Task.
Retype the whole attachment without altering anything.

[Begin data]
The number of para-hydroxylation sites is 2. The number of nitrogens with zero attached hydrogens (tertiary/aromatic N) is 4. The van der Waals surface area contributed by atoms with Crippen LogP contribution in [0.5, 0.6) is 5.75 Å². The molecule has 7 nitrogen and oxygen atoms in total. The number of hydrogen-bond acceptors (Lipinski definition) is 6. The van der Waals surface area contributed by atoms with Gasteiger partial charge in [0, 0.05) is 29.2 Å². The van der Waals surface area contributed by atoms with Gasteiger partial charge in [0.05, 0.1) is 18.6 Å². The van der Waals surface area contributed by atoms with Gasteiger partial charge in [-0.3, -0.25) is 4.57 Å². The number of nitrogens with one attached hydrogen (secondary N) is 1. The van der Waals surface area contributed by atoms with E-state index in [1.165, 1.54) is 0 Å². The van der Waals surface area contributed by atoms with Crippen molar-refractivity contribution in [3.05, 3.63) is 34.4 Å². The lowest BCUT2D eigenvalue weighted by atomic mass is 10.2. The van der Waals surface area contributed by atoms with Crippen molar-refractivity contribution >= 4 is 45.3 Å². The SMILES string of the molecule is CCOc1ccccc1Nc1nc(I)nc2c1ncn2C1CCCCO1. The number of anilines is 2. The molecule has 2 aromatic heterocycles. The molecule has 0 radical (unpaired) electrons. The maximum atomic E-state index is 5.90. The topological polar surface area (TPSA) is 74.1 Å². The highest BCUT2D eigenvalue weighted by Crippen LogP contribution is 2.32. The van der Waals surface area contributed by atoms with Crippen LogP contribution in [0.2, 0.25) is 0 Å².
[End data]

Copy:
The number of para-hydroxylation sites is 2. The number of nitrogens with zero attached hydrogens (tertiary/aromatic N) is 4. The van der Waals surface area contributed by atoms with Crippen LogP contribution in [0.5, 0.6) is 5.75 Å². The molecule has 7 nitrogen and oxygen atoms in total. The number of hydrogen-bond acceptors (Lipinski definition) is 6. The van der Waals surface area contributed by atoms with Gasteiger partial charge in [0, 0.05) is 29.2 Å². The van der Waals surface area contributed by atoms with Gasteiger partial charge in [0.05, 0.1) is 18.6 Å². The van der Waals surface area contributed by atoms with Gasteiger partial charge in [-0.3, -0.25) is 4.57 Å². The number of nitrogens with one attached hydrogen (secondary N) is 1. The van der Waals surface area contributed by atoms with E-state index in [1.165, 1.54) is 0 Å². The van der Waals surface area contributed by atoms with Crippen molar-refractivity contribution in [3.05, 3.63) is 34.4 Å². The lowest BCUT2D eigenvalue weighted by atomic mass is 10.2. The van der Waals surface area contributed by atoms with Crippen molar-refractivity contribution >= 4 is 45.3 Å². The SMILES string of the molecule is CCOc1ccccc1Nc1nc(I)nc2c1ncn2C1CCCCO1. The number of anilines is 2. The molecule has 2 aromatic heterocycles. The molecule has 0 radical (unpaired) electrons. The maximum atomic E-state index is 5.90. The topological polar surface area (TPSA) is 74.1 Å². The highest BCUT2D eigenvalue weighted by Crippen LogP contribution is 2.32. The van der Waals surface area contributed by atoms with Crippen LogP contribution in [0.2, 0.25) is 0 Å².